Libby was charged and convicted of misleading investigators about his conversations with reporters, in particular a claim that he received information about Plame from NBC’s Tim Russert. But the only article that directly can be traced to Libby is the item in Time magazine — in which one could argue he only tangentially confirmed information already obtained by the reporter — and the jury acquitted Libby on the charge of lying about what he told Cooper. No evidence emerged at trial that Libby had seen the State Department memo or that he knew Plame had a covert status.
“From his trial, it was clear that Libby gave Valerie’s name to New York Times reporter Judith Miller,” said Plame spokesman Daniel Garcia. “Please recall that Scooter Libby was convicted of obstruction of justice because he attempted to hide information from the prosecutors. He obstructed justice, perjured himself and was held accountable until Donald Trump pardoned him. No one suggested he leaked it.”
(Note: Some readers have pointed out that the 2004 Butler report on British intelligence concluded that its review of intelligence found Bush’s claim that Iraq was seeking uranium in Niger was “well-founded.” But a 2002 State Department memo emerged in 2006 that concluded Niger was “probably not planning to sell uranium to Iraq.” Given that the Bush administration said the sentence was “incorrect,” we will stick with saying it was wrong.)
Update, Sept. 17: After this fact check was published, Plame requested that she provide an additional comment, which is appended below.
The Pinocchio Test
Plame’s name and CIA role was first disclosed in Robert Novak’s column. Novak’s original source was Armitage, and his confirming sources were Rove and a CIA spokesman. Novak’s column led to the firestorm that launched a federal investigation. But no evidence shows that Libby disclosed Plame’s role to Novak.
Administration officials were certainly eager to try to discredit Wilson, who had emerged as a damaging critic about the failed search to find weapons of mass destruction in Iraq. One can possibly draw a fuzzy line from Libby’s inquiries about Wilson’s role, the State Department memo and Libby’s conversations with administration officials to the eventual leak of Plame’s name. The possible seeding of the leak is what keeps this statement from being a Four-Pinocchio claim.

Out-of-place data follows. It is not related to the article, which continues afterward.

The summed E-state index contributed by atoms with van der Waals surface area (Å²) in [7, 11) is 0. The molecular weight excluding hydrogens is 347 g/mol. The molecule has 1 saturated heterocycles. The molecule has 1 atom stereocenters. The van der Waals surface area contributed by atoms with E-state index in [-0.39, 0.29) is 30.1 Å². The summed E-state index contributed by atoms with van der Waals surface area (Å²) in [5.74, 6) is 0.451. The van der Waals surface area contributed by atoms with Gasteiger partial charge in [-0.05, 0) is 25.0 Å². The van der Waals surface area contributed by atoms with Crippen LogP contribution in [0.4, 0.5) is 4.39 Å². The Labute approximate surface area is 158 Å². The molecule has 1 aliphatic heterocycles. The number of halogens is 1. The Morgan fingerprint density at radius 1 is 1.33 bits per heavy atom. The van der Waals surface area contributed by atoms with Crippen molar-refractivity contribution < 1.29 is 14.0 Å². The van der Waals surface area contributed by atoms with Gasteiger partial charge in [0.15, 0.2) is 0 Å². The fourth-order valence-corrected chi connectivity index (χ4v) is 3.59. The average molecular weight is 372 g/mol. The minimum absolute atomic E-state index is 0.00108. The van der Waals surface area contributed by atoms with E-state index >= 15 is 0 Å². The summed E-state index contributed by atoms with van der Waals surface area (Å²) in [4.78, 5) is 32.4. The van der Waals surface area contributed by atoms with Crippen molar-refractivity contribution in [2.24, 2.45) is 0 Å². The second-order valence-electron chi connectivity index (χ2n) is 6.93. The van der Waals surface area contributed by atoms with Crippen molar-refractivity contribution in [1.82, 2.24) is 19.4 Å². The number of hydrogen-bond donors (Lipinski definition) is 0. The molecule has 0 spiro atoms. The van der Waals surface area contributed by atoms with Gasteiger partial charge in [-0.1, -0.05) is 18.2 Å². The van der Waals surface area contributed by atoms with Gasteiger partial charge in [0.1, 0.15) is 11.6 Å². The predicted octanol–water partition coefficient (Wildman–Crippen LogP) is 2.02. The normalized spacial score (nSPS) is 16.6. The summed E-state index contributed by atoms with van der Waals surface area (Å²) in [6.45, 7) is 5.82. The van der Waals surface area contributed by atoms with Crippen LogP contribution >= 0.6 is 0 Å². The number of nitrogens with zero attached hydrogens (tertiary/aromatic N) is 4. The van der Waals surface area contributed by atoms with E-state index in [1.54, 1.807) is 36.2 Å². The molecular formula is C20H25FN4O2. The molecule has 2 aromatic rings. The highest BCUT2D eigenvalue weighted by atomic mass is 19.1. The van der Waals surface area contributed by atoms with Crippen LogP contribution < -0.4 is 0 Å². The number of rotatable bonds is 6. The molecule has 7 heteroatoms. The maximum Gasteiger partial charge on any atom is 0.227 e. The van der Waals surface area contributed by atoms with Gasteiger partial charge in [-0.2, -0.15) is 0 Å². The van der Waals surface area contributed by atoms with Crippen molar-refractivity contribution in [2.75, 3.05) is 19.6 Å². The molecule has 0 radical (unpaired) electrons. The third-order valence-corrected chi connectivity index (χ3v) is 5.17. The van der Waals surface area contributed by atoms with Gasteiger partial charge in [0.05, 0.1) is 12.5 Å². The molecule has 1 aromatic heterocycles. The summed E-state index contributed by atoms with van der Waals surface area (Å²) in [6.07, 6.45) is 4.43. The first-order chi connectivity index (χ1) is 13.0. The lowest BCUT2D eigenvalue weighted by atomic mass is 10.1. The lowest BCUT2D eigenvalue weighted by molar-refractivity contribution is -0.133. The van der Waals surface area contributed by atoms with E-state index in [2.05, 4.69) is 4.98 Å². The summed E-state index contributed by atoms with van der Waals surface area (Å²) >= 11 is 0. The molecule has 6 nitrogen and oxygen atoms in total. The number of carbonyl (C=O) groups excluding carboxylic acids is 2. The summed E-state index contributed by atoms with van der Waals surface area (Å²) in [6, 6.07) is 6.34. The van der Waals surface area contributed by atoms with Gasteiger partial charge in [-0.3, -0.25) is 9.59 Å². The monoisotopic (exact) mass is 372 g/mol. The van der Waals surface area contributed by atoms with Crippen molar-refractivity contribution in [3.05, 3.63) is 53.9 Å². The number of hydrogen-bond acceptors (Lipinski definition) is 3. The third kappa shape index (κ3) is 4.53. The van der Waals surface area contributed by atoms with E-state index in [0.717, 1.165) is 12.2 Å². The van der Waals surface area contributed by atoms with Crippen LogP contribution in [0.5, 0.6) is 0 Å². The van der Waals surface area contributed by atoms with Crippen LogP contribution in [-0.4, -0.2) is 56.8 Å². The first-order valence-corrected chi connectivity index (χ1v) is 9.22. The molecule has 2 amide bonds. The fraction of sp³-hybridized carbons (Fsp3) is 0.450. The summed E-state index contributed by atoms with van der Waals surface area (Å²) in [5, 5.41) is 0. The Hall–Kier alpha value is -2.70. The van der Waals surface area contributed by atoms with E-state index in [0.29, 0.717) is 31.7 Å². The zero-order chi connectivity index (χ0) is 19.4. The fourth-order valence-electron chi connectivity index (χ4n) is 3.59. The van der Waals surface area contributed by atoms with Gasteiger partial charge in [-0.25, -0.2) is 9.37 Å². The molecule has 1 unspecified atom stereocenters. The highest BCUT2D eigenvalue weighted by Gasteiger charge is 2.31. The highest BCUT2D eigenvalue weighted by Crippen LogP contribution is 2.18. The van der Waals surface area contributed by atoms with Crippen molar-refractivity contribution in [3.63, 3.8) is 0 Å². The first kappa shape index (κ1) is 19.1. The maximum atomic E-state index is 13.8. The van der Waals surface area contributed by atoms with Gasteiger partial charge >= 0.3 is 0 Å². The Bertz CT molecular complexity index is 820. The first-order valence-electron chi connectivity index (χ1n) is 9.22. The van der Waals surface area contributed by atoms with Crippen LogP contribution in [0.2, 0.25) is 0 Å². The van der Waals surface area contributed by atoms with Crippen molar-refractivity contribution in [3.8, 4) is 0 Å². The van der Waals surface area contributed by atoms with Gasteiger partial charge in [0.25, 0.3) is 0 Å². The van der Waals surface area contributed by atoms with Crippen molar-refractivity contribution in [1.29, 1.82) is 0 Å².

Plame earns Three Pinocchios.
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Statement from Valerie Plame
On September 10, Washington Post Fact Checker Glenn Kessler published an article on the recently released Valerie Plame campaign video, taking exception to the line “Then Dick Cheney’s chief of staff took revenge against my husband and leaked my identity.” Kessler gave this a “3 Pinocchios” - and declared that Scooter Libby did not leak Ms. Plame’s covert CIA identity.
The Plame campaign takes issue with Kessler’s conclusion.
There is no question that Scooter Libby was part of a group of Bush White House senior advisers who sought revenge for Ambassador Joe Wilson’s 2003 New York Times Op-Ed asserting that the intelligence used to invade Iraq was “cherry picked” and an imminent Iraqi nuclear threat was, in fact, false. The White House conspirators retaliated against Ambassador Wilson by compromising the CIA covert status of his wife, Valerie Plame – putting her and others at great risk. They pushed Ms. Plame’s name and their false narrative to at least half a dozen Washington, DC reporters. The one who took the bait and published her name in his syndicated column was Robert Novak.
There is ample evidence that Libby did indeed give Ms. Plame’s name to several reporters. Whether or not the reporters printed Plame’s name does not negate Libby’s involvement in revealing her identity. As evidenced at both the first and second Grand Jury testimonies in 2005 by New York Times reporter Judith Miller, Libby did in fact leak Valerie’s identity to Miller as part of a retaliatory conspiracy. Years later in her 2015 book, Judith Miller recanted her testimony - under no danger of committing perjury. It is notable that while under oath, she testified that Libby did reveal Plame’s identity to her.
In March 2007, Libby was convicted by a jury of his peers of perjury, obstruction of justice and making false statements. In April 2018, President Trump pardoned Libby - which not even President George W. Bush was willing to do. The Plame campaign will not allow those in Washington to rewrite or whitewash history.